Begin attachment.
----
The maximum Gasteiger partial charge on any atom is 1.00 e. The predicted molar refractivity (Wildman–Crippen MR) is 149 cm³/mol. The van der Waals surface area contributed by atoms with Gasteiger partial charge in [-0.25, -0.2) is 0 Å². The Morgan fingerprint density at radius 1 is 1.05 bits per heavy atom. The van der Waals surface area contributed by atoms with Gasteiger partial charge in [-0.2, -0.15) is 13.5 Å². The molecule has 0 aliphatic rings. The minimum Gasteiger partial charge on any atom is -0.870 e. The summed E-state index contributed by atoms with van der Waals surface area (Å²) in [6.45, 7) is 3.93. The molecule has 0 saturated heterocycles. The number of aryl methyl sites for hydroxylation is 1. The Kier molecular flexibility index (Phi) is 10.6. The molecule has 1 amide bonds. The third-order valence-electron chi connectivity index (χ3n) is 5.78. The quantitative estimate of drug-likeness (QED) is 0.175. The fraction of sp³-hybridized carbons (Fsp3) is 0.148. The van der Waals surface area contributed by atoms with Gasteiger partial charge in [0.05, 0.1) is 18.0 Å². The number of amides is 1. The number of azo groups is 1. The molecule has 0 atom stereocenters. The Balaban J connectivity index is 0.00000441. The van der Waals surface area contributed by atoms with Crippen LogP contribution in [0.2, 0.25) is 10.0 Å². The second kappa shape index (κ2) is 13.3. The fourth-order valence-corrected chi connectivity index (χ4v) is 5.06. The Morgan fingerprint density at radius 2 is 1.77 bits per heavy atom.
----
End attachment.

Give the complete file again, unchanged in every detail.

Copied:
The maximum Gasteiger partial charge on any atom is 1.00 e. The predicted molar refractivity (Wildman–Crippen MR) is 149 cm³/mol. The van der Waals surface area contributed by atoms with Gasteiger partial charge in [-0.25, -0.2) is 0 Å². The Morgan fingerprint density at radius 1 is 1.05 bits per heavy atom. The van der Waals surface area contributed by atoms with Gasteiger partial charge in [-0.2, -0.15) is 13.5 Å². The molecule has 0 aliphatic rings. The minimum Gasteiger partial charge on any atom is -0.870 e. The summed E-state index contributed by atoms with van der Waals surface area (Å²) in [6.45, 7) is 3.93. The molecule has 0 saturated heterocycles. The number of aryl methyl sites for hydroxylation is 1. The Kier molecular flexibility index (Phi) is 10.6. The molecule has 1 amide bonds. The third-order valence-electron chi connectivity index (χ3n) is 5.78. The quantitative estimate of drug-likeness (QED) is 0.175. The fraction of sp³-hybridized carbons (Fsp3) is 0.148. The van der Waals surface area contributed by atoms with Gasteiger partial charge in [0.05, 0.1) is 18.0 Å². The number of amides is 1. The number of azo groups is 1. The molecule has 0 atom stereocenters. The Balaban J connectivity index is 0.00000441. The van der Waals surface area contributed by atoms with Crippen LogP contribution in [0.2, 0.25) is 10.0 Å². The second kappa shape index (κ2) is 13.3. The fourth-order valence-corrected chi connectivity index (χ4v) is 5.06. The Morgan fingerprint density at radius 2 is 1.77 bits per heavy atom.